Volunteers work to clean up sinkhole filled with trash

Volunteers from a nonprofit organization called Current Problems are working to remove trash from a sinkhole in southwest Gainesville.

"It's just physically difficult to get in and out of sinkhole over and over again," Current Problems' Executive Director Nicole Llinas said. "There usually aren't paths to these sinkholes."

FOX 35 asked the organization's executive director how all the trash ended up in the sinkhole and if it is common for people to throw trash in an older sinkhole like this one that is located on protected gopher tortoise habitat. She said yes.

"In these rural areas where they didn't really have access to any sort of waste disposal, this was really the thing to do culturally," Llinas said. "It was accepted. Just when you didn't need something, just toss it in the sinkhole."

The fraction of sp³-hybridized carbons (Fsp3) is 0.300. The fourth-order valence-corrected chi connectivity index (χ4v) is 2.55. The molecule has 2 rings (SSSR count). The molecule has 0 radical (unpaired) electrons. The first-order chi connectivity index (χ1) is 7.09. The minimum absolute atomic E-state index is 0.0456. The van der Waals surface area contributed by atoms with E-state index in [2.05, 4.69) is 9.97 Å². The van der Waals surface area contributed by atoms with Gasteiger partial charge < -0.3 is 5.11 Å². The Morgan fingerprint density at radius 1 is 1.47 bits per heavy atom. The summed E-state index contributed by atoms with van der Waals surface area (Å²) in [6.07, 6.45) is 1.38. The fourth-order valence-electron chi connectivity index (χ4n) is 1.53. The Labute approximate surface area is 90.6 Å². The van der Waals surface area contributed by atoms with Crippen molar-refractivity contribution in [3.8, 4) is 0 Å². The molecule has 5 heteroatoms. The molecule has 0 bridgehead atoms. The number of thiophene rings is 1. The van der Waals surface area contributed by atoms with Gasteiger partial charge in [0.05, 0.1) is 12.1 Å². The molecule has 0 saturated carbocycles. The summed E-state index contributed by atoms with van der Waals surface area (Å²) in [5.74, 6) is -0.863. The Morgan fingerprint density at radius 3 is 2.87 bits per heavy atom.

Llinas was one of about 10 volunteers who spent three and a half hours removing about 2,000 pounds of trash from the sinkhole earlier this month. There is still another 4,000-6,000 pounds down there.
Llinas said sinkholes are connected to the state's aquifer, which is where a lot of our drinking water comes from. She believes educating the public about the dangers of trash in sinkholes is key.

"It takes five seconds to throw a microwave into a sinkhole, but it takes millions of dollars and hours to get it out 30-40 years later, and we still don't know all the affects that it has on our water."

Current Problems partners with Alachua County to clean up these sites. The group will gather again in the fall to remove the other trash from the sinkhole. Llinas said they will also tackle another one nearby that has about 10 old refrigerators inside it.